We returned to the Neuro Hospital yesterday morning with our appointment time of 9:30am. The taxi ride wasn’t bad – it has been much cooler since the rains have started. Les was taken into an exam room fairly quickly, but after the resident had asked a few questions and done a brief exam, he said we would need to return at 4pm to see the doctor! We looked around the waiting room with its hard metal chairs and decided to brave the taxi ride again back across town to wait in comfort.
We were happy to wait in cushioned chairs at our friend’s place, and enjoy a good meal at lunch. We returned to the hospital a bit before 4:00 and joined what seemed like hundreds of others waiting to see the doctor. A bit before 6:00, a nurse/receptionist came in and everyone in the waiting room surged to the front to hand her their charts – there didn’t seem to be a system of order at all. Les turned his in as well, and it wasn’t too long before he was called back. I wasn’t allowed to go with him, so I continued to wait outside with my book. (I am so enjoying the kindle – it’s amazing to be able to borrow books from the public library in Ohio from the other side of the world!)
Les came back out after having seen another resident and was told that the doctor would see him later. We found seats again – but this time we had some interesting encounters which re-enforced the cultural differences with which we still sometimes struggle! A young man followed us across the room to where we were seated and wanted to look at Les’ book – then he wanted to take the book. (It was our friend’s so Les said no…) Then he wanted Les to give him a pen – and all the time was asking questions that are not uncommon here, but still can be uncomfortable to us – How old are you? How old is your wife? How long have you been married? How many children do you have? How old are they? Are they married? Did you have a love marriage? (as opposed to arranged). What is your country? Why are you here? How much money do you make? Why did you come to the hospital? What was your illness?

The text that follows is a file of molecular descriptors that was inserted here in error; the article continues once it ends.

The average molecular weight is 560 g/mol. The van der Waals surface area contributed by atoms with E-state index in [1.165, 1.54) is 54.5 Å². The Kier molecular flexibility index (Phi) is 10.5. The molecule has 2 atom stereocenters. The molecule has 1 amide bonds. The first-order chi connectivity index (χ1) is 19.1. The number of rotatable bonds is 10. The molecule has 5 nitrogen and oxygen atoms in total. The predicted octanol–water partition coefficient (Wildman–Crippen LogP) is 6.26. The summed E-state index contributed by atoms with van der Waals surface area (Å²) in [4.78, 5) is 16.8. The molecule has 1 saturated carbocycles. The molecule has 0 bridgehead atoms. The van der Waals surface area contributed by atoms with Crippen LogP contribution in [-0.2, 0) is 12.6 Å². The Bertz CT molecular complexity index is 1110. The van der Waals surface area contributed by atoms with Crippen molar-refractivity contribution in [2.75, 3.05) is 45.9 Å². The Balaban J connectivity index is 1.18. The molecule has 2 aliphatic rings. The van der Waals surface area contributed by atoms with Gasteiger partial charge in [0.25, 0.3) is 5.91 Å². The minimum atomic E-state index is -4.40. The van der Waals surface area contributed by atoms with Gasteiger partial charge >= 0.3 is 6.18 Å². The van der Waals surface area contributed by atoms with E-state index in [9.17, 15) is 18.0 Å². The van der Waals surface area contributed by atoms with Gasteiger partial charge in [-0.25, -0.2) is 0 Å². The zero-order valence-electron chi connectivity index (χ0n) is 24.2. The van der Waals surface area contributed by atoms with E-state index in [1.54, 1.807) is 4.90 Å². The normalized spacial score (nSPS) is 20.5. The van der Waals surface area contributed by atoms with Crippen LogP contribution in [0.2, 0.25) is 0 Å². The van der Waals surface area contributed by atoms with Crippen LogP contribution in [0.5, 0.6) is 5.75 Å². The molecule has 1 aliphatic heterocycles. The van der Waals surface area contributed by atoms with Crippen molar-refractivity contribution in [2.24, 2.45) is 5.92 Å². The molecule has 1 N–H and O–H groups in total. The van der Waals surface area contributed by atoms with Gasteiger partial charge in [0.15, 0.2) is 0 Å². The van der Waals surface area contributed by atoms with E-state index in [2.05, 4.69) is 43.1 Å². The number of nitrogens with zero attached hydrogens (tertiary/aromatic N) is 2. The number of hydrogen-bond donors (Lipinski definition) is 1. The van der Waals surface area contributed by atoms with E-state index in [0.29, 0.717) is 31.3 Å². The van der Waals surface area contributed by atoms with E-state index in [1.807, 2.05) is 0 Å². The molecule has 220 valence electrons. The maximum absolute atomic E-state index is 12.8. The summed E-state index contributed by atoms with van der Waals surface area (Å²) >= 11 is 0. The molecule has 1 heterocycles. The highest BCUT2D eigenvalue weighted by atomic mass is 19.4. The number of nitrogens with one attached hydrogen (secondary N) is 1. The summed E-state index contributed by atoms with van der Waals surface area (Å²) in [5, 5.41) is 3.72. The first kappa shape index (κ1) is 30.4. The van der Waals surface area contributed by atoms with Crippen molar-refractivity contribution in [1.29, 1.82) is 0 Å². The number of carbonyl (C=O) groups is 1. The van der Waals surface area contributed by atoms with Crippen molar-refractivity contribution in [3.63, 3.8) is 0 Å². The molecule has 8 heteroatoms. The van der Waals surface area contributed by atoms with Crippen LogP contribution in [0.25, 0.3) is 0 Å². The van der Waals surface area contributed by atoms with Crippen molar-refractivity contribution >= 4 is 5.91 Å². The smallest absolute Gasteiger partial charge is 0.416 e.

I (Debbie) also had a young girl beside me who wanted to practice her English and to find out my age, about Luke and Laura’s engagement, about my hair (it apparently feels like Barbie doll hair), about my rings, about my necklace…… It was an interesting hour. I didn’t want to give my cell phone number, so I gave her an email address. Then the young man asked to look at Les’ medical chart and copied his name and our phone number down on a piece of paper to take with him!!
Fortunately, soon after that the doctor came and Les was able to see him. He told Les that he is a “free man” and could return to Tansen. The doctor said there are no restrictions on activities, but I told Les he is still not free to run up and down the Tansen challenge again! We are thankful for the medical clearance and are looking forward to returning to Tansen – we hope to fly Wednesday, and avoid the all-day bus ride. Les will not return to work full-time right away, but he is feeling so much better he will probably want to work again fairly soon.
We left the hospital after 8 PM, which has given us a new appreciation for patients waiting a long time to see the doctor. (We were very glad to have taken a break in the middle of the day, even though it meant 2 round trips on the taxi!) We also reflected again on our need for personal space and privacy, which is very cultural in the USA, but is not that way in much of the rest of the world. Even though we often think that a missionary is sent to do something, and that we are measured by our accomplishments, often it is who we are and how we present ourselves that is more important to the people with whom we live , and maybe to God, also. Interruptions and intrusions into our lives can be a chance for us to touch another life in a meaningful way, while schedules and projects are not always so.
Now we will pack up our bags and get ready to leave the “big smoke” behind and return to Tansen. Along with Laura, we are counting days until we get to return to the U.S. for the wedding and to see friends and family! Much love!